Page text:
AGAP010658* encodes a homolog of the hexamerin 2 beta of An. darlingi Root and Aedes aegypti (Linneaus) and the larval serum protein 1 (LSP1.1) of Culex quinquefasciatus Say, which serve as major storage proteins [10]. The strong activation after blood meal suggests that hexamerins are a source of amino acids for the synthesis of vitellogenin in the fat body. A function of storage proteins and vitellogenin (Vg) in various facets of arthropod innate immunity has been described [11]. It has also been shown that depletion of the lipid carrier protein lipophorin (Lp) reduces the number of developing Plasmodium oocysts in the mosquito midgut, while both An. gambiae Lp and Vg are required for the function of the complement factor TEP1 (thioester-containing protein 1) against Plasmodium ookinetes [12].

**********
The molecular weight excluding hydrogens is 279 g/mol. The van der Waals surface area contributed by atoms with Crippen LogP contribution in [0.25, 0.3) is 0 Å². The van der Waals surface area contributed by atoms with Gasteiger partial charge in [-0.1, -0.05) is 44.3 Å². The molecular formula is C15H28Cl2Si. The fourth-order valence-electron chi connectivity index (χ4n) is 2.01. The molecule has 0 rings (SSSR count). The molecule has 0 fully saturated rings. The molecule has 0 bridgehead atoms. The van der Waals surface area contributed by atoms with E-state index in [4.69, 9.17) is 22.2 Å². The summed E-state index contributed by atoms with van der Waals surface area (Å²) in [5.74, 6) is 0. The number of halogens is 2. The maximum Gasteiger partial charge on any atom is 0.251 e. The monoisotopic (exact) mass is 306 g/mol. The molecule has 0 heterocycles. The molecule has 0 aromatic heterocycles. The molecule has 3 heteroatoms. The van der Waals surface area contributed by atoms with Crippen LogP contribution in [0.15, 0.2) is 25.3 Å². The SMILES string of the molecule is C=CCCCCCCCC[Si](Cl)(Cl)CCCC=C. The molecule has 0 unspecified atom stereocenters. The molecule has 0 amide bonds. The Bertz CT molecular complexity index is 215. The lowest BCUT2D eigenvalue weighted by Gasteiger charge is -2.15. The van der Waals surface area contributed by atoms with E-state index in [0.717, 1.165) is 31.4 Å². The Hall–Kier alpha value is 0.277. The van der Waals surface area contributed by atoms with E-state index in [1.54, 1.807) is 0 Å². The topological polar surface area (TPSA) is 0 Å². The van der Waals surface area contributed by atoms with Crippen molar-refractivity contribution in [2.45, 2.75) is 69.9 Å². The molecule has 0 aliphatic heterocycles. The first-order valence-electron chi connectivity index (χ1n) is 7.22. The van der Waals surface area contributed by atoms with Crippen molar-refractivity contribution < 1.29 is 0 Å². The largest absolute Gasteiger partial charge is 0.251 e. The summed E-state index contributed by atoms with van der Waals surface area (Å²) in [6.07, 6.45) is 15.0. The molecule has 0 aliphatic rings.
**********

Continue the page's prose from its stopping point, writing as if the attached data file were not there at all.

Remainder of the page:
AGAP003960 encodes a putative transmembrane protein encompassing peptidase and trypsin-like domains, possibly involved in immune regulation through proteolytic processing. AGAP003960 transcripts are enriched in haemocytes and up-regulated upon bacterial challenge in mosquito cell cultures [13].

The Leucine-Rich Repeat (LRR) domain protein-encoding gene, AGAP004017, is specifically expressed in circulating haemocytes [2]. It carries a predicted signal peptide and a transmembrane domain, and does not belong to the LRIM family of proteins [14]. AGAP004017 clusters with AGAP004016, another LRR-containing protein that is also highly expressed in haemocytes and acts as a Plasmodium agonist [2].